If you have been paying even cursory attention to your Facebook newsfeed recently, you’ll have noticed that there’s a thing about a flag coming up and that people have opinions about it. Regardless of the merits (or otherwise) of a $25 million referendum or the value some may attribute to distancing our modern nation from a colonial past, the history of the New Zealand flag is worth a look.
We have essentially had three flags in our brief history. In 1834, James Busby, the British Resident in New Zealand, met with 25 northern Māori chiefs and came up with the Flag of the United Tribes of New Zealand. However, how “United” it was is debatable as — bizarrely — most of New Zealand is found south of the far north. Busby also has the dubious honour of being the victim of New Zealand’s first drive-by when people, pissed off with his inefficacy at keeping order, would take pot-shots at his house from their carriages.
The Union Jack was established as our national flag in 1840 by Te Tiriti o Waitangi. But Hōne Heke kept chopping it down so our current flag, the New Zealand Ensign, was adopted. Although (in 1845) Hōne did keep chopping down the flag, that’s not why we changed it; the 1902 change was maybe just a distraction from larger and more complicated political issues but, eh, who can say …
Perhaps our first, and certainly my favourite, representative piece of cloth for our nation, came before these examples in 1830. At the time, “British” New Zealand was an economic and cultural outpost of New South Wales (it was a da rk and shameful time in our history where it might be said that New Zealand was part of Australia). British law stated that ships built in a particular place had to be registered and carry the flag of that place but equally, under British law, New Zealand wasn’t “a place” yet. Isn’t international maritime law fun?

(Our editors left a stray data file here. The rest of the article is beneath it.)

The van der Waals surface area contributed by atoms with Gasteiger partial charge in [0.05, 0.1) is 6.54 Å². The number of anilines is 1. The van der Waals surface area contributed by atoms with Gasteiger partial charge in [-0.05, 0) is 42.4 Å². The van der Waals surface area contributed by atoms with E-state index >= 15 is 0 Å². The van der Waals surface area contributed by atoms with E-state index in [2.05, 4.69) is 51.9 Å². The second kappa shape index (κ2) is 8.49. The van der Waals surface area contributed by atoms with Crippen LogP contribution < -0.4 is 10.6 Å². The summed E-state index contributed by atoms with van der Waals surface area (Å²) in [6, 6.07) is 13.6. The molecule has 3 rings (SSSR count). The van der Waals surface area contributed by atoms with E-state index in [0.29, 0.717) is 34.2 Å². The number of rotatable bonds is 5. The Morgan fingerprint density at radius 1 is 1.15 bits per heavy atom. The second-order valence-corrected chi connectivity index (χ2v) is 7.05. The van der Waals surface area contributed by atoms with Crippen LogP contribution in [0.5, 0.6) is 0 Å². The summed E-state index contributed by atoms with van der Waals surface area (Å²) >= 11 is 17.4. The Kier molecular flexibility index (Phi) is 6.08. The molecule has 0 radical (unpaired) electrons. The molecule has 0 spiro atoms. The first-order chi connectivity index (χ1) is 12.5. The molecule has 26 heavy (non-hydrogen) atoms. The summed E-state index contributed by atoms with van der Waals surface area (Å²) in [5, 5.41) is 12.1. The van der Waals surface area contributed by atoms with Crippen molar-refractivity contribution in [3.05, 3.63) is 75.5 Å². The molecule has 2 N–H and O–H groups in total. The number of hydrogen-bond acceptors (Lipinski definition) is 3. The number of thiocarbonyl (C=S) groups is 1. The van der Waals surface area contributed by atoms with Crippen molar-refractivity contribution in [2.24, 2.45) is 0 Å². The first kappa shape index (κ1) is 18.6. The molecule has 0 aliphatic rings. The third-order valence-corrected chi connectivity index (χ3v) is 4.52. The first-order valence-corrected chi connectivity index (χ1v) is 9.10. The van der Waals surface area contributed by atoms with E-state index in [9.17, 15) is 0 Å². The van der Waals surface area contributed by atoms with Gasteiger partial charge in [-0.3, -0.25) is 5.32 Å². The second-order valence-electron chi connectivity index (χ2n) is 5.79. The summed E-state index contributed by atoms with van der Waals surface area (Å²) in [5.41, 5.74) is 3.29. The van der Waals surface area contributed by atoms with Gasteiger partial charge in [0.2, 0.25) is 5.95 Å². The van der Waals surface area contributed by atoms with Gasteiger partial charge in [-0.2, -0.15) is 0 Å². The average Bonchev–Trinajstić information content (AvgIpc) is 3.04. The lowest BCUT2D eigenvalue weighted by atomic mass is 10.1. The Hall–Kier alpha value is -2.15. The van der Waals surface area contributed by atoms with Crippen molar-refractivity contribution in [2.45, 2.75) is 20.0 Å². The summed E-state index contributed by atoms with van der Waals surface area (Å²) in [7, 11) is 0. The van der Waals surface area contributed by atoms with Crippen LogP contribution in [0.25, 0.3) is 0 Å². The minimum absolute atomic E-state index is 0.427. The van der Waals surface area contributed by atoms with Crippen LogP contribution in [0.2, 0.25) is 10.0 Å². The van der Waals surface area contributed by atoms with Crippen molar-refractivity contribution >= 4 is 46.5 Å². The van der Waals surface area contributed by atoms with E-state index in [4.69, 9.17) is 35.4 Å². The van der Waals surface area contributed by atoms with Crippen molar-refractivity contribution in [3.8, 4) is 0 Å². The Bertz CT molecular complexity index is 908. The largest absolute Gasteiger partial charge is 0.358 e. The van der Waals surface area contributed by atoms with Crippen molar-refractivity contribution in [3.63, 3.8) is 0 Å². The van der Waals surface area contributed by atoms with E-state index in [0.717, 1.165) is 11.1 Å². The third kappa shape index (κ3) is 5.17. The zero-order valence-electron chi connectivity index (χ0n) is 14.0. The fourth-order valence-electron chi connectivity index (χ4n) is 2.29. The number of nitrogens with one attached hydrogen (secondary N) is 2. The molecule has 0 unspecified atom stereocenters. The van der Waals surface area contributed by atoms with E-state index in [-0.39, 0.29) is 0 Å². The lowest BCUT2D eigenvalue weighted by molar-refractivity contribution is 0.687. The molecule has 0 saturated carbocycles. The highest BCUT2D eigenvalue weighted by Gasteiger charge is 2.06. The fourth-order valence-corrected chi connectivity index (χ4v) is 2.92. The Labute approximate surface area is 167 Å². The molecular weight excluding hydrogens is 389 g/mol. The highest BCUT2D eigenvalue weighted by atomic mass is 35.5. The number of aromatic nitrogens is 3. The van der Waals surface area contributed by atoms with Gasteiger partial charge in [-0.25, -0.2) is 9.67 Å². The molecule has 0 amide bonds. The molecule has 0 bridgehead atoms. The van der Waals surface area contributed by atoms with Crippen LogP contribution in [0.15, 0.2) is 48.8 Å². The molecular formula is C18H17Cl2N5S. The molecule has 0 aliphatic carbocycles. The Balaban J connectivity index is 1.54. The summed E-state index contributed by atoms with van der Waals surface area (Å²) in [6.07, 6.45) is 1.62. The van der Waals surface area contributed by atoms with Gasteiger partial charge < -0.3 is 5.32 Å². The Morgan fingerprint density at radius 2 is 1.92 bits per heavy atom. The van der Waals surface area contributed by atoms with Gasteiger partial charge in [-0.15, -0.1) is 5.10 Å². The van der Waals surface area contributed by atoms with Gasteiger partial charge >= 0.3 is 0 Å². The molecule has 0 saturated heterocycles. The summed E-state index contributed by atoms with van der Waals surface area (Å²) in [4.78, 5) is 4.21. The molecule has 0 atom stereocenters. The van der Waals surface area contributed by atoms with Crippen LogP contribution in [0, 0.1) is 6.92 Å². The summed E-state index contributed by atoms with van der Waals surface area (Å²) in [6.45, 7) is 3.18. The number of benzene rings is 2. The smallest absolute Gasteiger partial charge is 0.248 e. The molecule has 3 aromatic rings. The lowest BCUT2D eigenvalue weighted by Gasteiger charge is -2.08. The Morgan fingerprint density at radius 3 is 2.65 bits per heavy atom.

In 1830, the Sir George Murray a New Zealand-built vessel part-owned by northern chiefs Patuone and Taonui was sailing to Sydney with a shipment of kauri. They ingeniously flew a kaitaka (woven mat) at the masthead in lieu of a state flag. This was considered insufficient by those unimaginative pencil-pushing bureaucrats in Sydney and the ship was impounded as a stateless/piratical vessel. Though not an “official” flag, this mat was the first vexillological representation of our country as an independent state, and I think that’s pretty cool.